Springston promised his son from that day forward this tribute will have our nation's flag properly displayed. In addition to paying for and repairing the broken section of fence, Springston and Abbott arrived sunrise and sunset to raise and lower the flag from May 31, 2014, through March 14, 2016. David and Samantha Veitman assisted in the raising and lowering of the flag at times when they were away. Friends and family also became involved with this ceremony.

In October 2014, Springston began the process of obtaining the required county permits for installation of electrical wiring to illuminate the flag at night. Step by step, over a course of nearly two years and a personal expense of $10,826.00, Springston obtained five permits and the professional work required to install electricity to the tribute site.

The difficulty in this permitting process was attributed to its location on county property in a right of way. If the tribute was on private property, it would have been a matter of obtaining an electrical building permit for $250 and inspection upon completion.

Springston was instructed by the county to first locate the existing encroachment permits issued for the previous projects at the site. Phase one was for the flag pole and solar lights. Phase two was for the plaque and for the split rail fence. Springston needed to amend both encroachment permits. He also was required to obtain an electrical building permit, a trenching and traffic control permit, and a maintenance and removal agreement.

The county would not allow Springston to dig his own trench, therefore he paid Peter's Paving and Grading for the trenching and Fritz Tatzer for the electrical. Eric Engebretson helped secure the electrical permits. Springston later secured an official address for this site: 3925 E. Mission Road.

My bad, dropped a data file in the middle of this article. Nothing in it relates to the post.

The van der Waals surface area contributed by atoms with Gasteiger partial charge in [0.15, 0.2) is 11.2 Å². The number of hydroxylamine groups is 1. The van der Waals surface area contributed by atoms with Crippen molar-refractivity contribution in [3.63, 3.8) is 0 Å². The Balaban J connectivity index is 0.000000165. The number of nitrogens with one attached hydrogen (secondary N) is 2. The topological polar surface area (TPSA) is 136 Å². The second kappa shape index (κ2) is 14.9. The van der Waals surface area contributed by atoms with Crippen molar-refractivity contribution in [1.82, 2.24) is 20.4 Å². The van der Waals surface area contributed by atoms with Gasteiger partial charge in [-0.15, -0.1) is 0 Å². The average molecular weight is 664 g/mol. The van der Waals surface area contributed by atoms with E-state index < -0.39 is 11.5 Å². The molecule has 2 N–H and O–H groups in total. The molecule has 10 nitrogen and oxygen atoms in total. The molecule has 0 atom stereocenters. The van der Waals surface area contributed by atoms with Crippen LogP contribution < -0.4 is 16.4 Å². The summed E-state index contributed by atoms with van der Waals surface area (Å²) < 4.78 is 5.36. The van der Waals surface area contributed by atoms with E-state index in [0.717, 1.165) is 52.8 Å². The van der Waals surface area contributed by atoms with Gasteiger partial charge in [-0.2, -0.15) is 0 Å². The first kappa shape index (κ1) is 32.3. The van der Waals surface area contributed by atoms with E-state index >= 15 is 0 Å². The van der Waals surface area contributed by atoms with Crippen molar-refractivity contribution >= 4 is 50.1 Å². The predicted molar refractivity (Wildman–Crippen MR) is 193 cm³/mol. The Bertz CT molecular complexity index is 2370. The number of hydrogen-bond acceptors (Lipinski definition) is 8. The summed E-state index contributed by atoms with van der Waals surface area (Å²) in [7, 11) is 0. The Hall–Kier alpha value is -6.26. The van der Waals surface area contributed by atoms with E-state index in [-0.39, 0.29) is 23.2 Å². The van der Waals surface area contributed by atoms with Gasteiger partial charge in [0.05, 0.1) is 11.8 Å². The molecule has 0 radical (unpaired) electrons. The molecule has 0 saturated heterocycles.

The county informed Springston that as a part of the maintenance and removal agreement, the county at any time may decide to take back this property and the Chamber of Commerce would incur the costs of removing all items from this site. A $5,000 Patriotic Community Living Trust was awarded to this project for maintenance. The chamber currently pays the $12 per month SDG&E bill out of funds set aside for this project. Bill and Loraine Flegenheimer made a private donation to cover the initial costs of the project. The Chamber awarded Springston $1,500 to cover a small portion of his costs for this project.

The lighting project was complete March 14, 2016. The Springston family watched at sunset, from the back of their truck in their pajamas, the first electrical lighting of the "Welcome Home" military tribute's flag pole. Springston stated, "the most important take-away is Fallbrook loves and supports all our veterans and active duty military and this project was for them."

Dan Clouse works at the "Welcome Home" military tribute site.

Springston would like to honor the original spirit of the project conceived by Leonard, Chesney, and Heyneman, as implemented by the Fallbrook Chamber of Commerce and the Fallbrook Beautification Alliance. Tom Peterson has been the steward for this project for the FBA since 2016 and has dutifully visited the tribute every other week to clean up trash and to ensure the light is working properly over the flag pole in the evening.

In December 2017 another car hit the split rail fencing and tore down five sections of the fence. The need for repair was discussed at an FVA meeting, and Springston agreed to assist and to provide the split rail fencing material. Heyneman agreed to assist and find volunteers for the repair, and after one failed attempt, she met Marta Donovan from the FBA and the need was discussed. Donovan agreed to help, along with fellow FBA volunteer Dan Clouse, already interested in helping with the maintenance of this tribute.

The small group met at the site April 25 and trimmed damaged sumac bushes and repaired the fence – another story of people in Fallbrook working together.